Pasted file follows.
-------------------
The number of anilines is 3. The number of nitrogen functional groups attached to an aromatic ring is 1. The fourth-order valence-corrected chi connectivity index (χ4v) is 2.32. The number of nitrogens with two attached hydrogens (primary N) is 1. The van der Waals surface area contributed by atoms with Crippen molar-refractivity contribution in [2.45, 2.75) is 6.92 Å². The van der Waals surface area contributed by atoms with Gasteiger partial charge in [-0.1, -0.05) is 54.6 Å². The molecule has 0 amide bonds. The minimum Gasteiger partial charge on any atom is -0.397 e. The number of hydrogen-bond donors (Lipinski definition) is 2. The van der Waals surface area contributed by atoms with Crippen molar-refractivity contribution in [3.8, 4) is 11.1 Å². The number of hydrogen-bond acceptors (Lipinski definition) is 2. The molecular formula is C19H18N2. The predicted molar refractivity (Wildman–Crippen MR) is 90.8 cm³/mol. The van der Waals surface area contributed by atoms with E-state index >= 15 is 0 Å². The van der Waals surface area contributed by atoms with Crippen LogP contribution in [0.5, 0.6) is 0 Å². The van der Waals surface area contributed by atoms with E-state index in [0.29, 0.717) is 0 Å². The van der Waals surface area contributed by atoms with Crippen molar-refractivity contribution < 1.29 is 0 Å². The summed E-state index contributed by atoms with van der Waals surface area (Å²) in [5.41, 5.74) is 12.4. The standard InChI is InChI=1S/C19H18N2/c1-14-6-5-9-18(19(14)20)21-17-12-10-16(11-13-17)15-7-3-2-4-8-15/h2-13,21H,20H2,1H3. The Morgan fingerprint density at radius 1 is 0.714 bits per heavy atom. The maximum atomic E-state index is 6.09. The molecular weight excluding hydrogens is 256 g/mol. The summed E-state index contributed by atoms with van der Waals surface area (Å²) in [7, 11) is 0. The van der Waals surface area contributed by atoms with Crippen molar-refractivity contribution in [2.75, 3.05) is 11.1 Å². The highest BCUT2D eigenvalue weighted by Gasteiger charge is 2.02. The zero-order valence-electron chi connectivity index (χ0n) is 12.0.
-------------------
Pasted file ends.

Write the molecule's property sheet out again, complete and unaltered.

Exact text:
The number of anilines is 3. The number of nitrogen functional groups attached to an aromatic ring is 1. The fourth-order valence-corrected chi connectivity index (χ4v) is 2.32. The number of nitrogens with two attached hydrogens (primary N) is 1. The van der Waals surface area contributed by atoms with Crippen molar-refractivity contribution in [2.45, 2.75) is 6.92 Å². The van der Waals surface area contributed by atoms with Gasteiger partial charge in [-0.1, -0.05) is 54.6 Å². The molecule has 0 amide bonds. The minimum Gasteiger partial charge on any atom is -0.397 e. The number of hydrogen-bond donors (Lipinski definition) is 2. The van der Waals surface area contributed by atoms with Crippen molar-refractivity contribution in [3.8, 4) is 11.1 Å². The number of hydrogen-bond acceptors (Lipinski definition) is 2. The molecular formula is C19H18N2. The predicted molar refractivity (Wildman–Crippen MR) is 90.8 cm³/mol. The van der Waals surface area contributed by atoms with E-state index >= 15 is 0 Å². The van der Waals surface area contributed by atoms with Crippen LogP contribution in [0.5, 0.6) is 0 Å². The van der Waals surface area contributed by atoms with E-state index in [0.29, 0.717) is 0 Å². The van der Waals surface area contributed by atoms with Crippen molar-refractivity contribution < 1.29 is 0 Å². The summed E-state index contributed by atoms with van der Waals surface area (Å²) in [5.41, 5.74) is 12.4. The standard InChI is InChI=1S/C19H18N2/c1-14-6-5-9-18(19(14)20)21-17-12-10-16(11-13-17)15-7-3-2-4-8-15/h2-13,21H,20H2,1H3. The Morgan fingerprint density at radius 1 is 0.714 bits per heavy atom. The maximum atomic E-state index is 6.09. The molecular weight excluding hydrogens is 256 g/mol. The summed E-state index contributed by atoms with van der Waals surface area (Å²) in [7, 11) is 0. The van der Waals surface area contributed by atoms with Crippen molar-refractivity contribution in [2.75, 3.05) is 11.1 Å². The highest BCUT2D eigenvalue weighted by Gasteiger charge is 2.02. The zero-order valence-electron chi connectivity index (χ0n) is 12.0.